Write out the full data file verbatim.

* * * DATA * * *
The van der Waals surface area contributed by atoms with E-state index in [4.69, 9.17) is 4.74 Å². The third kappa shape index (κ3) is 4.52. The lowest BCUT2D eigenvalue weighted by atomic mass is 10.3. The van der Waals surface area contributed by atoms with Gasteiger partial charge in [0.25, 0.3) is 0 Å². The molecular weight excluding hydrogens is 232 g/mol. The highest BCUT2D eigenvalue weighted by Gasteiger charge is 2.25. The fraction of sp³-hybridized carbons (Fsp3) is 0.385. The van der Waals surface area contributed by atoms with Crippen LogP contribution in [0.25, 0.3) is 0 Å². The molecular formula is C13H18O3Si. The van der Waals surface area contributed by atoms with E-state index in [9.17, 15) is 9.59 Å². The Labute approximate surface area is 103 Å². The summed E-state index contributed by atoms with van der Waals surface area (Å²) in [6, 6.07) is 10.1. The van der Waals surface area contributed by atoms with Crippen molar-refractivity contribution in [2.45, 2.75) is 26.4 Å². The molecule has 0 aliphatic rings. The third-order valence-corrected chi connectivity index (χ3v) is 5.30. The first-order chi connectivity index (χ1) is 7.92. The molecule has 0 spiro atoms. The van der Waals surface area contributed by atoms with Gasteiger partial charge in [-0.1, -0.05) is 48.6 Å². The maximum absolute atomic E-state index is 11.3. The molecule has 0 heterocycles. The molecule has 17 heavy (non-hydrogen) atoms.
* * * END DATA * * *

The van der Waals surface area contributed by atoms with E-state index in [4.69, 9.17) is 4.74 Å². The third kappa shape index (κ3) is 4.52. The lowest BCUT2D eigenvalue weighted by atomic mass is 10.3. The van der Waals surface area contributed by atoms with Gasteiger partial charge in [0.25, 0.3) is 0 Å². The molecular weight excluding hydrogens is 232 g/mol. The highest BCUT2D eigenvalue weighted by Gasteiger charge is 2.25. The fraction of sp³-hybridized carbons (Fsp3) is 0.385. The van der Waals surface area contributed by atoms with Crippen LogP contribution in [0.25, 0.3) is 0 Å². The molecular formula is C13H18O3Si. The van der Waals surface area contributed by atoms with E-state index in [9.17, 15) is 9.59 Å². The Labute approximate surface area is 103 Å². The summed E-state index contributed by atoms with van der Waals surface area (Å²) in [6, 6.07) is 10.1. The van der Waals surface area contributed by atoms with Crippen molar-refractivity contribution in [2.45, 2.75) is 26.4 Å². The molecule has 0 aliphatic rings. The third-order valence-corrected chi connectivity index (χ3v) is 5.30. The first-order chi connectivity index (χ1) is 7.92. The molecule has 0 spiro atoms. The van der Waals surface area contributed by atoms with Gasteiger partial charge in [-0.1, -0.05) is 48.6 Å². The maximum absolute atomic E-state index is 11.3. The molecule has 0 heterocycles. The molecule has 17 heavy (non-hydrogen) atoms.